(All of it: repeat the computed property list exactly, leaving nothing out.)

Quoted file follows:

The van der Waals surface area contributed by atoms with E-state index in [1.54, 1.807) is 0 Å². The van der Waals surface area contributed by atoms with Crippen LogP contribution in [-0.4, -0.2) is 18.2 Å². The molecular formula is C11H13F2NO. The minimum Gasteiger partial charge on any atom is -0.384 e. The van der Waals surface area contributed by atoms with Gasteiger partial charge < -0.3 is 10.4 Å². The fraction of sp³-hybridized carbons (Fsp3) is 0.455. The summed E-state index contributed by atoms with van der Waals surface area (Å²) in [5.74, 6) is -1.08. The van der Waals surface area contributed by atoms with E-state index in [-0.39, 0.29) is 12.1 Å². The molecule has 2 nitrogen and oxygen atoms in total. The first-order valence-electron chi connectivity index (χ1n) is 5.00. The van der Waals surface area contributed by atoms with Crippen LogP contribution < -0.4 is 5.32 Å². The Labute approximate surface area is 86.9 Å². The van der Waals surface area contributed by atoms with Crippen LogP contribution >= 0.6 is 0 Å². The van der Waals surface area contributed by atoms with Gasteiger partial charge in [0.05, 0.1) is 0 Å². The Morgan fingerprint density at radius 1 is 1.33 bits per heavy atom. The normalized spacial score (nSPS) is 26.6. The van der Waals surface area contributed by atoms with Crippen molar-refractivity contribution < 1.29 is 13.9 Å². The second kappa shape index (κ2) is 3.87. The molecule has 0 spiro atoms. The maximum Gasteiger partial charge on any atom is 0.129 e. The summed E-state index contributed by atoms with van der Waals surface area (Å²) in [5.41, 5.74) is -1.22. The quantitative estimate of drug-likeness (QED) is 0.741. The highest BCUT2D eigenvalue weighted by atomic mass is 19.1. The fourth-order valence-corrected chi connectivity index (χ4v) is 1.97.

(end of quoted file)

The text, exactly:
The van der Waals surface area contributed by atoms with E-state index in [1.54, 1.807) is 0 Å². The van der Waals surface area contributed by atoms with Crippen LogP contribution in [-0.4, -0.2) is 18.2 Å². The molecular formula is C11H13F2NO. The minimum Gasteiger partial charge on any atom is -0.384 e. The van der Waals surface area contributed by atoms with Gasteiger partial charge < -0.3 is 10.4 Å². The fraction of sp³-hybridized carbons (Fsp3) is 0.455. The summed E-state index contributed by atoms with van der Waals surface area (Å²) in [5.74, 6) is -1.08. The van der Waals surface area contributed by atoms with E-state index in [-0.39, 0.29) is 12.1 Å². The molecule has 2 nitrogen and oxygen atoms in total. The first-order valence-electron chi connectivity index (χ1n) is 5.00. The van der Waals surface area contributed by atoms with Crippen LogP contribution < -0.4 is 5.32 Å². The Labute approximate surface area is 86.9 Å². The van der Waals surface area contributed by atoms with Crippen LogP contribution >= 0.6 is 0 Å². The van der Waals surface area contributed by atoms with Gasteiger partial charge in [0.05, 0.1) is 0 Å². The Morgan fingerprint density at radius 1 is 1.33 bits per heavy atom. The normalized spacial score (nSPS) is 26.6. The van der Waals surface area contributed by atoms with Crippen molar-refractivity contribution < 1.29 is 13.9 Å². The second kappa shape index (κ2) is 3.87. The molecule has 0 spiro atoms. The maximum Gasteiger partial charge on any atom is 0.129 e. The summed E-state index contributed by atoms with van der Waals surface area (Å²) in [5.41, 5.74) is -1.22. The quantitative estimate of drug-likeness (QED) is 0.741. The highest BCUT2D eigenvalue weighted by atomic mass is 19.1. The fourth-order valence-corrected chi connectivity index (χ4v) is 1.97.